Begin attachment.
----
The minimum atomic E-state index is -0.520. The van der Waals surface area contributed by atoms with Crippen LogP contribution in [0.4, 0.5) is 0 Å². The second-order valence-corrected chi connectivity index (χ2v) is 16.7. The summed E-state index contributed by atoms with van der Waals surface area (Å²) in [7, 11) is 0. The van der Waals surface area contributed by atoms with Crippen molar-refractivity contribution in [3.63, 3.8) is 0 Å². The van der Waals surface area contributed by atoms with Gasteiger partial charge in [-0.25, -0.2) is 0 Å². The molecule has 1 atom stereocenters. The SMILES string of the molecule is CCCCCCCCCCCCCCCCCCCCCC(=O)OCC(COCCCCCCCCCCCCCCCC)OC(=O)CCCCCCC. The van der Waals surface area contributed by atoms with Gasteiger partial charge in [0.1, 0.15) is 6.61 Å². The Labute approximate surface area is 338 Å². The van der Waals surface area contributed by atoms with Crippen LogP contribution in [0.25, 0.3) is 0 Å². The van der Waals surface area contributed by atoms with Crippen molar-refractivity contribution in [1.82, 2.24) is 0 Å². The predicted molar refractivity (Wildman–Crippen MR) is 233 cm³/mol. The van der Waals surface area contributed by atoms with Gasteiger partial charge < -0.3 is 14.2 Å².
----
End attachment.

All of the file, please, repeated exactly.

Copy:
The minimum atomic E-state index is -0.520. The van der Waals surface area contributed by atoms with Crippen LogP contribution in [0.4, 0.5) is 0 Å². The second-order valence-corrected chi connectivity index (χ2v) is 16.7. The summed E-state index contributed by atoms with van der Waals surface area (Å²) in [7, 11) is 0. The van der Waals surface area contributed by atoms with Crippen molar-refractivity contribution in [3.63, 3.8) is 0 Å². The van der Waals surface area contributed by atoms with Gasteiger partial charge in [-0.25, -0.2) is 0 Å². The molecule has 1 atom stereocenters. The SMILES string of the molecule is CCCCCCCCCCCCCCCCCCCCCC(=O)OCC(COCCCCCCCCCCCCCCCC)OC(=O)CCCCCCC. The van der Waals surface area contributed by atoms with Gasteiger partial charge in [0.1, 0.15) is 6.61 Å². The Labute approximate surface area is 338 Å². The van der Waals surface area contributed by atoms with Crippen LogP contribution in [0.25, 0.3) is 0 Å². The van der Waals surface area contributed by atoms with Crippen molar-refractivity contribution in [1.82, 2.24) is 0 Å². The predicted molar refractivity (Wildman–Crippen MR) is 233 cm³/mol. The van der Waals surface area contributed by atoms with Gasteiger partial charge < -0.3 is 14.2 Å².